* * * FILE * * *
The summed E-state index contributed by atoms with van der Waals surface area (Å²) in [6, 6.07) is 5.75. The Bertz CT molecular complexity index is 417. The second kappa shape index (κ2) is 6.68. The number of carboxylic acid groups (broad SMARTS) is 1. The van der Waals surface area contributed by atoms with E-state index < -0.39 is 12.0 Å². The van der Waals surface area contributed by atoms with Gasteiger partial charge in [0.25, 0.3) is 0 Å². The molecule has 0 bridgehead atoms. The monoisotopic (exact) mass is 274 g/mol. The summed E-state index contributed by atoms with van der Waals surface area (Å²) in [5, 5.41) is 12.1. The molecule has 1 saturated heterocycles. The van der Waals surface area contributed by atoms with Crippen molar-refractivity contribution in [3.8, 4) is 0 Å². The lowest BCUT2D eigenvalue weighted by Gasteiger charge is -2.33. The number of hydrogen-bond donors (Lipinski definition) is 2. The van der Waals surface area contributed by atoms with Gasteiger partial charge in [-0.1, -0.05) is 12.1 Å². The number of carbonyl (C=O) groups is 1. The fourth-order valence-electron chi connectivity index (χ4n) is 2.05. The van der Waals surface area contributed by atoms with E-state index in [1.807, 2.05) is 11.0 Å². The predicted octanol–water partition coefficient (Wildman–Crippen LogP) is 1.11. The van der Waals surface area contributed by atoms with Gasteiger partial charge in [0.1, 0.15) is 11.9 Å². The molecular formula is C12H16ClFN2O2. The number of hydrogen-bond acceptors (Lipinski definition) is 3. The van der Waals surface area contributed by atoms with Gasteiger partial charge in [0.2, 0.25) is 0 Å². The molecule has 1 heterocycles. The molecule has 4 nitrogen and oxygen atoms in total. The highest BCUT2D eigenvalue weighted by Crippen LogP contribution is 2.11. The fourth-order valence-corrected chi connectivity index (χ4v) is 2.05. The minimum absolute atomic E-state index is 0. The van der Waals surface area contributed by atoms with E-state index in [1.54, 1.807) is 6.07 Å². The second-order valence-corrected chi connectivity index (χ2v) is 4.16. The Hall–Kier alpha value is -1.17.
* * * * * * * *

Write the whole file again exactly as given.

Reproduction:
The summed E-state index contributed by atoms with van der Waals surface area (Å²) in [6, 6.07) is 5.75. The Bertz CT molecular complexity index is 417. The second kappa shape index (κ2) is 6.68. The number of carboxylic acid groups (broad SMARTS) is 1. The van der Waals surface area contributed by atoms with E-state index < -0.39 is 12.0 Å². The van der Waals surface area contributed by atoms with Gasteiger partial charge in [0.25, 0.3) is 0 Å². The molecule has 0 bridgehead atoms. The monoisotopic (exact) mass is 274 g/mol. The summed E-state index contributed by atoms with van der Waals surface area (Å²) in [5, 5.41) is 12.1. The molecule has 1 saturated heterocycles. The van der Waals surface area contributed by atoms with Crippen molar-refractivity contribution in [3.8, 4) is 0 Å². The lowest BCUT2D eigenvalue weighted by Gasteiger charge is -2.33. The number of hydrogen-bond donors (Lipinski definition) is 2. The van der Waals surface area contributed by atoms with Gasteiger partial charge in [-0.1, -0.05) is 12.1 Å². The number of carbonyl (C=O) groups is 1. The fourth-order valence-electron chi connectivity index (χ4n) is 2.05. The van der Waals surface area contributed by atoms with E-state index in [1.807, 2.05) is 11.0 Å². The predicted octanol–water partition coefficient (Wildman–Crippen LogP) is 1.11. The van der Waals surface area contributed by atoms with Gasteiger partial charge in [0.1, 0.15) is 11.9 Å². The molecular formula is C12H16ClFN2O2. The number of hydrogen-bond acceptors (Lipinski definition) is 3. The van der Waals surface area contributed by atoms with Gasteiger partial charge in [0.2, 0.25) is 0 Å². The molecule has 1 heterocycles. The molecule has 4 nitrogen and oxygen atoms in total. The highest BCUT2D eigenvalue weighted by Crippen LogP contribution is 2.11. The fourth-order valence-corrected chi connectivity index (χ4v) is 2.05. The minimum absolute atomic E-state index is 0. The van der Waals surface area contributed by atoms with E-state index in [1.54, 1.807) is 6.07 Å². The second-order valence-corrected chi connectivity index (χ2v) is 4.16. The Hall–Kier alpha value is -1.17.